It is easy to check that $ \vert\psi_{\mbox{{\scriptsize\boldmath $\beta$}}}\vert$ takes on a maximum of 3 when $ \beta_{x}=\beta_{y}=0$, and is minimized for $ \beta_{x} = 0$, $ \vert\beta_{y}\vert = 4\pi/(3\sqrt{3}\Delta)$ and for $ \vert\beta_{x}\vert = 2\pi/3$, $ \vert\beta_{y}\vert = 2\pi/(3\sqrt{3}\Delta)$, where it takes on the value 0. It is then easy to show that we require $ \lambda\leq 1/\sqrt{2}$ in order to satisfy (A.21). This coincides with the passivity bound, from (4.79).

An analysis of numerical dispersion is more complex in the vector case. Beginning from the uncoupled system defined by $ \Lambda$$ _{\mbox{{\scriptsize\boldmath $\beta$}}}$, whose upper and lower diagonal entries we will call $ \Lambda_{\mbox{{\scriptsize\boldmath $\beta$}},1}$ and $ \Lambda_{\mbox{{\scriptsize\boldmath $\beta$}},2}$ respectively, we can see that we will thus have two pairs of spectral amplification factors, one for each uncoupled scalar equation. These will be given by

$\displaystyle G_{\mbox{{\scriptsize\boldmath$\beta$}},1,\pm} = \frac{1}{2}\left...

It is useful to check the values of the amplification factors at the spatial DC frequency, and at the stability bound, where we have $ \Lambda_{\mbox{{\scriptsize\boldmath $\beta$}},1} = 2$, $ \Lambda_{\mbox{{\scriptsize\boldmath $\beta$}},2} = -2$. At this frequency, the spectral amplification factors take on the values

$\displaystyle G_{\mbox{{\scriptsize\boldmath$\beta$}}=0,1,\pm} = -1\hspace{0.5in}G_{\mbox{{\scriptsize\boldmath$\beta$}}=0,2,\pm} = 1$ (A.23)

Clearly, the pair of spectral amplification factors $ G_{\mbox{{\scriptsize\boldmath $\beta$}}=0,2,\pm}$ correctly represents wave propagation at spatial DC, but the factors $ G_{\mbox{{\scriptsize\boldmath $\beta$}}=0,1,\pm}$ will be responsible for parasitic oscillations [176] in the hexagonal scheme; they will not, in general, be overly problematic, since the energy allowed into such modes must vanish as the grid spacing $ \Delta$ is decreased; this is a result of the consistency of the numerical scheme (A.20) with the wave equation, as was shown earlier in this subsection. In order to clarify this point, it is useful to examine the diagonalizing transformation defined by $ {\bf J}_{\mbox{{\scriptsize\boldmath $\beta$}}}$, which takes the Fourier-transformed hexagonal scheme in the form of (A.10), in the variable $ \hat{{\bf U}}_{\mbox{{\scriptsize\boldmath $\beta$}}}$, to that of (A.11), in $ \hat{{\bf V}}_{\mbox{{\scriptsize\boldmath $\beta$}}}$. At $ \beta$$ =0$, and for $ \lambda =1/\sqrt{2}$, we have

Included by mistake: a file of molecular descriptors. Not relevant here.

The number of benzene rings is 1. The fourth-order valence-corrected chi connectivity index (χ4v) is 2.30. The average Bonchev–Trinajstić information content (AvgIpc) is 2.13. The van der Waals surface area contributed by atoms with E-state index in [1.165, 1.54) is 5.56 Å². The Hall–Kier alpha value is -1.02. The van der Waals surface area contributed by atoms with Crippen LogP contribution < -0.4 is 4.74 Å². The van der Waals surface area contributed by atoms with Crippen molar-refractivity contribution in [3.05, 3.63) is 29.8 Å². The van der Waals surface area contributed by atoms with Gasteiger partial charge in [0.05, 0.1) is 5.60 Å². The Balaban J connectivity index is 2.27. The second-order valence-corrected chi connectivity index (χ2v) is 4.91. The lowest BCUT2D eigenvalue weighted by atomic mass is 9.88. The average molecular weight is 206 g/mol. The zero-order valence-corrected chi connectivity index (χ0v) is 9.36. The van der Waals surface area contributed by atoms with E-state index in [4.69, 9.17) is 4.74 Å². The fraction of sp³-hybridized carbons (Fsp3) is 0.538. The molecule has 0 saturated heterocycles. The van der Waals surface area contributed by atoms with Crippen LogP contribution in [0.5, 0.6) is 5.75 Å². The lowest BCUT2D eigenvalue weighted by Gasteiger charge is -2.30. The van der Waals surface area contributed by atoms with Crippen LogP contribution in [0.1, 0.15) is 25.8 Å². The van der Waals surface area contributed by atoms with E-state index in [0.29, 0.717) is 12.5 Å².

$\displaystyle {\bf B}_{\mbox{{\scriptsize\boldmath$\beta$}}=0} = \begin{bmatrix...
...egin{bmatrix}\hspace{0.05in}\!\!-1&1\\ \hspace{0.05in}\,\,\,1&1\\ \end{bmatrix}$    

and thus $ \hat{V}_{1,\mbox{{\scriptsize\boldmath $\beta$}}=0} = (-\hat{U}_{1,\mbox{{\scr...
...math $\beta$}}=0}+\hat{U}_{2,\mbox{{\scriptsize\boldmath $\beta$}}=0})/\sqrt{2}$ and $ \hat{V}_{2,\mbox{{\scriptsize\boldmath $\beta$}}=0} = (\hat{U}_{1,\mbox{{\scri...
...math $\beta$}}=0}+\hat{U}_{2,\mbox{{\scriptsize\boldmath $\beta$}}=0})/\sqrt{2}$. Because scheme (A.20) is consistent with the wave equation, then for any reasonable choice of initial conditions, we must have that $ \hat{U}_{1,\mbox{{\scriptsize\boldmath $\beta$}}=0}\approx\hat{U}_{2,\mbox{{\scriptsize\boldmath $\beta$}}=0}$, as $ \Delta$ becomes small. Thus $ \hat{V}_{1,\mbox{{\scriptsize\boldmath $\beta$}}=0}$, the component of the numerical solution whose spectral amplification is governed by the parasitic factor $ G_{\mbox{{\scriptsize\boldmath $\beta$}}=0,1,\pm}$ must vanish in this limit as well.